Making Extract Kits Your Own

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NoisufnoC

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I'm a fairly new homebrewer, and have had great success with extract kits from MoreBeer and Northern Brewer. However, I was wondering if any of you out there have tweaked these kits to make them your own.

I was thinking of dry hopping a Pale Ale extract kit, or adding fruit to a basic wheat beer.

Thoughts?

:mug:
 

fretsforlife

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I did. I bought an Irish Stout kit from Brewer's Best and added flaked oats and honey to it. Looking back I'm told that honey wasnt a good addition to an oatmeal stout but it tasted great before bottling. Now that its been three weeks, I'll be drinking it soon.

I also just dry hopped an IPA I made last month. I just put the hops in a muslin bag and tied thread to them, and racked the beer over it. 10 days later, I pulled the bag out. I was a little nervous that the thread would detach from the bag trying to get the hops out, but the beer makes them nice and mushy.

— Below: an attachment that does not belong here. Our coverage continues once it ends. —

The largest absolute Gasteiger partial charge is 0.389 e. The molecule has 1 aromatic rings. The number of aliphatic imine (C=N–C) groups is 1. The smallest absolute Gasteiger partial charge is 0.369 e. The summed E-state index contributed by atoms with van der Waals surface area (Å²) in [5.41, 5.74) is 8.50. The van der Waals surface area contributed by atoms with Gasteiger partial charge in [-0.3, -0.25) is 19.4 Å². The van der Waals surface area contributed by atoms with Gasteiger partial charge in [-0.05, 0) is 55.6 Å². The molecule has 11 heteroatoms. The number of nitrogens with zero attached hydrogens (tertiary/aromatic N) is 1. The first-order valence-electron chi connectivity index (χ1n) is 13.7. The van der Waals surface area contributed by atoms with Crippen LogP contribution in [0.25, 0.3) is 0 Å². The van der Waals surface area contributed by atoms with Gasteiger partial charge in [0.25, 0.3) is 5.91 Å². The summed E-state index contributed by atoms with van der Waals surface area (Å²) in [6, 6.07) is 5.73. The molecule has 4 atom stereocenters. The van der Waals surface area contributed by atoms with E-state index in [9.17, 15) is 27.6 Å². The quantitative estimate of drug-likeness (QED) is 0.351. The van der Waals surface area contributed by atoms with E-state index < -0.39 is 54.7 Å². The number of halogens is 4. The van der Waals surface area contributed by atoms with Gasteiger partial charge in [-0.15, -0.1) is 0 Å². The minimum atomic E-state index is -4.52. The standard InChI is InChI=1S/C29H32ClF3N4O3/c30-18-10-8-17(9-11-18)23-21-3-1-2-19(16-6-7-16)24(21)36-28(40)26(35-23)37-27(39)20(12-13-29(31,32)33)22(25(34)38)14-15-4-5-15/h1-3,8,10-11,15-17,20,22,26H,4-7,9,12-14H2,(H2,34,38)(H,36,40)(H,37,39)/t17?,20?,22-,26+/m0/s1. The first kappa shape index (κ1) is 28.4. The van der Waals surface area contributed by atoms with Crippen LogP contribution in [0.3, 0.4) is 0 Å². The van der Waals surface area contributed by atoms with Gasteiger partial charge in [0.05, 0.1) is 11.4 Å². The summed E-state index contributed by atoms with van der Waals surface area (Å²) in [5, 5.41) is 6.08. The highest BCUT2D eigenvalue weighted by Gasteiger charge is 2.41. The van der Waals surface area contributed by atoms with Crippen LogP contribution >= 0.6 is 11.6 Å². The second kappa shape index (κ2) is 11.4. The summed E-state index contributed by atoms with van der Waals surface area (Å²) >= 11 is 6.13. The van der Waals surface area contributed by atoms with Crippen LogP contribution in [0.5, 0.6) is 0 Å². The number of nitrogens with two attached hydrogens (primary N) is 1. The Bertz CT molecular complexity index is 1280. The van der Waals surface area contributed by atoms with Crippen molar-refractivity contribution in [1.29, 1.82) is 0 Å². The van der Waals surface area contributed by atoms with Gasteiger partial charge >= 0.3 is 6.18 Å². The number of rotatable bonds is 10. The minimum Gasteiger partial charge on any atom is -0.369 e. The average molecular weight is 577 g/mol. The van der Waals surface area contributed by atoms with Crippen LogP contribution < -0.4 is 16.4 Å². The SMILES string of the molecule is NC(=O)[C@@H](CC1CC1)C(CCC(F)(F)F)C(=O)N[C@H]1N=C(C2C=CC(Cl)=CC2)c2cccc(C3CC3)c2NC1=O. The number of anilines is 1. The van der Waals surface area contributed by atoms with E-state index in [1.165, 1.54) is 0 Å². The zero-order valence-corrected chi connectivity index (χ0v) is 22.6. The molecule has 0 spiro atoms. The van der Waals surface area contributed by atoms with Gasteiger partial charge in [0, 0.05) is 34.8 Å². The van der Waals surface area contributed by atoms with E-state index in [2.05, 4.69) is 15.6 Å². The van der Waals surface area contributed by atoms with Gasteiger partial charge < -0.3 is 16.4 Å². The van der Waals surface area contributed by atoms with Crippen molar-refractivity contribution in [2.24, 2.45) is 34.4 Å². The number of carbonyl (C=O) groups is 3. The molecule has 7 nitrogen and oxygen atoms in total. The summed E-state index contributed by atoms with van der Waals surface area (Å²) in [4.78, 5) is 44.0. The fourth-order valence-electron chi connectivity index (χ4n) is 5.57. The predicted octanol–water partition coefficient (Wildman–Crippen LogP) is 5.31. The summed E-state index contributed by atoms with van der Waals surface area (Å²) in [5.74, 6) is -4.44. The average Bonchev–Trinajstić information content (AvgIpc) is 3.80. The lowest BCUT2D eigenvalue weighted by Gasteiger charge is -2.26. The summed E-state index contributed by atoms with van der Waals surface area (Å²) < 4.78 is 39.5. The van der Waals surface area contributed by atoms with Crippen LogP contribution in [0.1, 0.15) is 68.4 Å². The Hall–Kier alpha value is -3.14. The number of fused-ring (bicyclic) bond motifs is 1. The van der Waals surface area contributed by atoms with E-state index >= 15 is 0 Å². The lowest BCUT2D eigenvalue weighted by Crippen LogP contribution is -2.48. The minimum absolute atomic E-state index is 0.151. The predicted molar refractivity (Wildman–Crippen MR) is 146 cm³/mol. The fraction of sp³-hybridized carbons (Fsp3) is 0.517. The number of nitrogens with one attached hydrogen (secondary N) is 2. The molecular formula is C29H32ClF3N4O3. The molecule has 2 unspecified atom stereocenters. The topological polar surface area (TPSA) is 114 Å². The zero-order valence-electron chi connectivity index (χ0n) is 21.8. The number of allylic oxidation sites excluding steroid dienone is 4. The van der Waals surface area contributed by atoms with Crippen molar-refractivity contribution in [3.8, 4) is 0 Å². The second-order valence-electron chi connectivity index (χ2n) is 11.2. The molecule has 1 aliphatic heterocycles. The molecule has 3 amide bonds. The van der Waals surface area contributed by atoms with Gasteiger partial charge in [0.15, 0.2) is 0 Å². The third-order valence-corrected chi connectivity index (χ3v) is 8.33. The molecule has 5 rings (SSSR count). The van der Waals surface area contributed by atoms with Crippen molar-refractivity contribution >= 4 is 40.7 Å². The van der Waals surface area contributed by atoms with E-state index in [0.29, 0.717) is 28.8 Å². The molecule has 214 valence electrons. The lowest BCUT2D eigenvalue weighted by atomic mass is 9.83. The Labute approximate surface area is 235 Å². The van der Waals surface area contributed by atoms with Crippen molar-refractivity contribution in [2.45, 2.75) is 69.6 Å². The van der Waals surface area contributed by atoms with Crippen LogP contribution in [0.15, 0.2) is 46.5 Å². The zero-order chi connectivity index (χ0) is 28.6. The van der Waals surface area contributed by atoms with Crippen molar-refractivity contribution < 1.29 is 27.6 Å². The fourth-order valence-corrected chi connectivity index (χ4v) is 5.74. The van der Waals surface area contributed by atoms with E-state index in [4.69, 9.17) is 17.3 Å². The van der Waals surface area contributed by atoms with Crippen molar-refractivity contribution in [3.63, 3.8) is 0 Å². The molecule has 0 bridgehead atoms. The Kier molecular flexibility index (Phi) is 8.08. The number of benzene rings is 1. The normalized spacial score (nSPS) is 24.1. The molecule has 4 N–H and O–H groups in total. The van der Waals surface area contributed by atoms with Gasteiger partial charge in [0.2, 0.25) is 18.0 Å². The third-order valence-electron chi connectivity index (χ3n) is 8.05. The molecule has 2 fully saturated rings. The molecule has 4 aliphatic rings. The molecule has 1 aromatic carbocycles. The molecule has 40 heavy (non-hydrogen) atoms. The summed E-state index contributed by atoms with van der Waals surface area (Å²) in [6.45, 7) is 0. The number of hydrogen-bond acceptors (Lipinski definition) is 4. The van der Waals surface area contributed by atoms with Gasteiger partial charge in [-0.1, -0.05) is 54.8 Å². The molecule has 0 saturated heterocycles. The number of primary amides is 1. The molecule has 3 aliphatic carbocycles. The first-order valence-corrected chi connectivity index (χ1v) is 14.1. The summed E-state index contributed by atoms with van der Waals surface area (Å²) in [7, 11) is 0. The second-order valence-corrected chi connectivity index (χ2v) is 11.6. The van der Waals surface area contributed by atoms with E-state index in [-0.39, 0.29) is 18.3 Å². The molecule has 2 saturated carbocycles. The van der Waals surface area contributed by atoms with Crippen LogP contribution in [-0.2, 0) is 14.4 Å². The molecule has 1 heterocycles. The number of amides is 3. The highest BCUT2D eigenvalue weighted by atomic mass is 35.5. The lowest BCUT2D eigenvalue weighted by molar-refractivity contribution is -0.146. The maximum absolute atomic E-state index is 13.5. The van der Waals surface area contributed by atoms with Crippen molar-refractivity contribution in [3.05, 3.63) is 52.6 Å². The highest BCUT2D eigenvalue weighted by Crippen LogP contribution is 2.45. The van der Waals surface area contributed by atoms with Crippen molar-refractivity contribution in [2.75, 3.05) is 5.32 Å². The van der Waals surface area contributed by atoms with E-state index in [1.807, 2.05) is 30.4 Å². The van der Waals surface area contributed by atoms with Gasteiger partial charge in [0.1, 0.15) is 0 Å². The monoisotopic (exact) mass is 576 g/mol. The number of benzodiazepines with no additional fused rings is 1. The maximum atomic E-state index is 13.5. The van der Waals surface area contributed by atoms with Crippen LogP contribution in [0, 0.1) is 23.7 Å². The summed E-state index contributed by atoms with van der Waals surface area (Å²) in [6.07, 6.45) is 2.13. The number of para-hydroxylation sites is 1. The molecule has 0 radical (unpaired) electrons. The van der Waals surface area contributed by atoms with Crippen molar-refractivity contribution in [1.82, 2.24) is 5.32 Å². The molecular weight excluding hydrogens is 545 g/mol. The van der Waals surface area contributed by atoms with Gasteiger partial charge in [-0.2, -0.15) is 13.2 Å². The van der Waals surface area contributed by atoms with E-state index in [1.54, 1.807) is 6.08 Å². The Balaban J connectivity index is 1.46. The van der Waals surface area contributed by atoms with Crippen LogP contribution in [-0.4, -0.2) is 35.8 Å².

vcm1613

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I personally think "tweaking" the kits is a great way to experiment with your brews. You could almost consider the kits as a "base" to build from. My LHBS lets me swap out ingredients from time to time and that helps alot too.

Last month I took a "True-Brew" Nut Brown Ale Kit and dry hopped it with 2 oz of Cascade Pellets in a nylon paint strainer bag from Lowes for a week. Unconventional type of Hop for a NBA but I figured what the hell. Know what? That was the best thing I ever did for that beer. I am checking carbonation (read: drinking) on one as we speak and its just delicious.